Enzymatically hydrolyzable amino acids in North Sea sediments and their possible implication for sediment nutritional values
The nutritional value of peptidic material in five North Sea sediments that differ in organic matter quality has been investigated with an enzymatic approach measuring the digestibility (rate constant k of proteolysis by protease) and the proportion of bioavailable fraction of amino acids (%EHAA-i:THAA). The bioavailable fraction in sediments varied between 14-50% EHAA-i:THAA and was generally lower than in potential source organisms such as algae (40-43%), plankton (~80%) and bacteria (57-72%). The rate of proteolysis of the amino acids varied among stations (k = 0.3-3.1 h-1) with a systematic decrease when going from labile to more refractory organic matter. The concentration of both the total and the enzymatically hydrolyzable amino acid pool increased toward the north where fine-grained sediments accumulate whereas the relative contribution of the labile fraction (% EHAA-i:THAA) decreased. Differences were found between the amino acid composition of the EHAA and the THAA pool in sedimentary organic matter, but these differences were minor in source organisms. Reasons for the selective liberation behavior of protease-k toward peptidic material in sediments include (A) specific cleavage pattern of protease-k preferring certain bounds (B) selection against amino acids protected by structural matrixes (holds for glycine and methionine) (C) protection by adsorptive binding to sediment particles (basic amino acids arginine, histidine, methionine). It is argued that arginine and histidine play an important role in deposit feeder nutrition since they are deficient in the sedimentary food source and therefore may be limiting growth. Their strong adsorption affinity, low susceptibility toward cleavage and occurrence in structural organic matter make them poorly available to deposit feeders. The relative content of basic amino acids also co-varies systematically with increasing nutritional quality.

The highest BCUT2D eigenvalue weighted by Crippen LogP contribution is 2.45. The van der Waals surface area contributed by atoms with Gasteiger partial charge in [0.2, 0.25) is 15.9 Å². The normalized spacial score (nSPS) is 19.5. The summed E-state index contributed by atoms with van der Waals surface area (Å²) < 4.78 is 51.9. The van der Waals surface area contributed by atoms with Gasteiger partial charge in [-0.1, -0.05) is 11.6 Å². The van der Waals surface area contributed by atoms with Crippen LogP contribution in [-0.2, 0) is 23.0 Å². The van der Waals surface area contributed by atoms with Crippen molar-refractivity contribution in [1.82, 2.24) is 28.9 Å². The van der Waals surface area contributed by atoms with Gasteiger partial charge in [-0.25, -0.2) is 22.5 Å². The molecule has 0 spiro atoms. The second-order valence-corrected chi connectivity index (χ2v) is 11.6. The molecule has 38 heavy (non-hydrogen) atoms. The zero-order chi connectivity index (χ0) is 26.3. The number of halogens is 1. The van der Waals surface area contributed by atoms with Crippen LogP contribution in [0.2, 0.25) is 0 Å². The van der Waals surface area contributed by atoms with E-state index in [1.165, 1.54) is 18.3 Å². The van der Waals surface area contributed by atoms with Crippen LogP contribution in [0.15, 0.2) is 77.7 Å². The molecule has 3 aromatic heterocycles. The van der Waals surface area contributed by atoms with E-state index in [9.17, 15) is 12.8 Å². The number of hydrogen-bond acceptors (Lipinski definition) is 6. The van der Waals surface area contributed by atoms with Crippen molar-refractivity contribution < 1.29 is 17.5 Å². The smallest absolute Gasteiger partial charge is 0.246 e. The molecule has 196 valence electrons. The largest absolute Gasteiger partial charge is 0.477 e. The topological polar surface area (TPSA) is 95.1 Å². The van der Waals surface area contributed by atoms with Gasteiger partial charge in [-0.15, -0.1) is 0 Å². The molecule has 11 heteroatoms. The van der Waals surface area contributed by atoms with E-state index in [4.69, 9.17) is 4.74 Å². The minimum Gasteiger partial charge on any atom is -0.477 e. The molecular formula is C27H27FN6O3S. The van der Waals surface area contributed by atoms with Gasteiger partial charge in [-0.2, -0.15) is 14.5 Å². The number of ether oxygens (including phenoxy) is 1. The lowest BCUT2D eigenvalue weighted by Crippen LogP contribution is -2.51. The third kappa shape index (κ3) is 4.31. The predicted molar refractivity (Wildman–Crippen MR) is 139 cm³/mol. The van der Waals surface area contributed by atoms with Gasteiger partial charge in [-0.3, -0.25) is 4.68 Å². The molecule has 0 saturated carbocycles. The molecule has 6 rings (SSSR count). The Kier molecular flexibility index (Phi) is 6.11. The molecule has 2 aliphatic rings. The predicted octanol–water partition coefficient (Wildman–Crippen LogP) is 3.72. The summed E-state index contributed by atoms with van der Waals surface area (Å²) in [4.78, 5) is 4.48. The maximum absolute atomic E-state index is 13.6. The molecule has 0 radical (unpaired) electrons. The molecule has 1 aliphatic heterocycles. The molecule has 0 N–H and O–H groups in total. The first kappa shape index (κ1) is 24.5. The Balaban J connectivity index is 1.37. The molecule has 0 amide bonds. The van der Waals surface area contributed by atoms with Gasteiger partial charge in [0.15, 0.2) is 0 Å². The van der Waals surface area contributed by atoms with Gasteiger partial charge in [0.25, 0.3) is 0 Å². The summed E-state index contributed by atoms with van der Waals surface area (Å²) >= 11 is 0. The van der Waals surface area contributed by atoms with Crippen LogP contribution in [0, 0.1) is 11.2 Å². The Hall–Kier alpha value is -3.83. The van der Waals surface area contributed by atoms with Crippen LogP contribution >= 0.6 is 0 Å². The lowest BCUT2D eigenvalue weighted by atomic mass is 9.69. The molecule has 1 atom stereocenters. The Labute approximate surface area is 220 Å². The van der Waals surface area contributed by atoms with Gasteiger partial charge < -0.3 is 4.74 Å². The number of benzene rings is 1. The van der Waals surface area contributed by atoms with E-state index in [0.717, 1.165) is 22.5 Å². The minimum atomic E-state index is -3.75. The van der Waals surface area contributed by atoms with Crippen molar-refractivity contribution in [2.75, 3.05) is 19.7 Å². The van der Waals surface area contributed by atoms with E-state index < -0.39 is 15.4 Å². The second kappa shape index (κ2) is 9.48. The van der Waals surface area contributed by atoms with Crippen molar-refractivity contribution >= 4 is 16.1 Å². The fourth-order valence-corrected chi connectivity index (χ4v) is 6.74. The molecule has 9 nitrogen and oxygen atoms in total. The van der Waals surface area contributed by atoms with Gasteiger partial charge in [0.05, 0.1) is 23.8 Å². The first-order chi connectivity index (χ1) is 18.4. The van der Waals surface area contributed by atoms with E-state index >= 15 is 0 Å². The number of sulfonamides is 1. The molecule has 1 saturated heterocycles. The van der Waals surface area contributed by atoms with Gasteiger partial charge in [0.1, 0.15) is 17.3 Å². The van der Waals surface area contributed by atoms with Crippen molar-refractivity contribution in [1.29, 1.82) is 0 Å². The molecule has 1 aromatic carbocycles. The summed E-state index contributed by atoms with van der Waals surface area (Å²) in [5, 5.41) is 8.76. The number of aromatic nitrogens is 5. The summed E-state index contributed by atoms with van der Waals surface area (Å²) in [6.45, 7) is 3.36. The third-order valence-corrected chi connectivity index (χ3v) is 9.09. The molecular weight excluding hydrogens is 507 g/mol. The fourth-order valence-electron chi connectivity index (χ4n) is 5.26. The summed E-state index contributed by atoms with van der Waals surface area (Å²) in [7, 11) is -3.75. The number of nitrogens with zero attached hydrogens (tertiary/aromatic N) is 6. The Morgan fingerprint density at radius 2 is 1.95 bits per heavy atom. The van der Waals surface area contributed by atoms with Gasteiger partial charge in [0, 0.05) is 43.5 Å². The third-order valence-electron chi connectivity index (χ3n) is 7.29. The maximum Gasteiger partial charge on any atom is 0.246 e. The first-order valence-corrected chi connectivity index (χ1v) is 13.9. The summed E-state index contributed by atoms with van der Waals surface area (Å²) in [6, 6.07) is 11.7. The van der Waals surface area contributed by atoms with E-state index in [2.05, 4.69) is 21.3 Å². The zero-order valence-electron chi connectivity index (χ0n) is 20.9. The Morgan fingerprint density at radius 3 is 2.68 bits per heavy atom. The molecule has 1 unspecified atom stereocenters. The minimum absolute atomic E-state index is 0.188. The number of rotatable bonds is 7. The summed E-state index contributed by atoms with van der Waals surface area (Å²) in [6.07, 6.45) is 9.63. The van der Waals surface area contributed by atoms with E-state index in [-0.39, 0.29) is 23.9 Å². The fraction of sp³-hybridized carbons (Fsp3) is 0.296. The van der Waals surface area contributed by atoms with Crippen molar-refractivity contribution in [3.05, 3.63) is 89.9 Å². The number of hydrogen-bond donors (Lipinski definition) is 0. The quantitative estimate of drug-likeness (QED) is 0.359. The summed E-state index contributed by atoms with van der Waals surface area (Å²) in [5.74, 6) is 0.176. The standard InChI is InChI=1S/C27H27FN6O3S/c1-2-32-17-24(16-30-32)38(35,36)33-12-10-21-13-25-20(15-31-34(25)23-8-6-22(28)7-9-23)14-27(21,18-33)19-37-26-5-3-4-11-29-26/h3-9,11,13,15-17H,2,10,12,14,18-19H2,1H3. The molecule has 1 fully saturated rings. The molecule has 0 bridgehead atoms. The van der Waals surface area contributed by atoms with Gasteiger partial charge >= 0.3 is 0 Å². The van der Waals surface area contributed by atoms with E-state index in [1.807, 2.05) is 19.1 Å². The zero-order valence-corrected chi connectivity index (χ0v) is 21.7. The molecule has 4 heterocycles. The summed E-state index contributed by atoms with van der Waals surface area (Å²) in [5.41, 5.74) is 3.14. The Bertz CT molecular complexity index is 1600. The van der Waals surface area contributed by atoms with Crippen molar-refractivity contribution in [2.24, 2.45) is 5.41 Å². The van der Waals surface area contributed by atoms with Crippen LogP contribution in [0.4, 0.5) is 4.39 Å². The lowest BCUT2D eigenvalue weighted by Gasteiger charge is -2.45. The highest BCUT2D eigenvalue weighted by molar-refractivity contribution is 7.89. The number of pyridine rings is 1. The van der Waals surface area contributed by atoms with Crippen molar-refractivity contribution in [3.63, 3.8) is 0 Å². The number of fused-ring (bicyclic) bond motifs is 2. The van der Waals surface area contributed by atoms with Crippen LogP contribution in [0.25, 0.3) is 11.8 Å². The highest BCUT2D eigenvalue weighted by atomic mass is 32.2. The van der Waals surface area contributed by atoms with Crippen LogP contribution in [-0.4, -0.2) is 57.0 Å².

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Document Type: Research Article
Publication date: January 1, 1999
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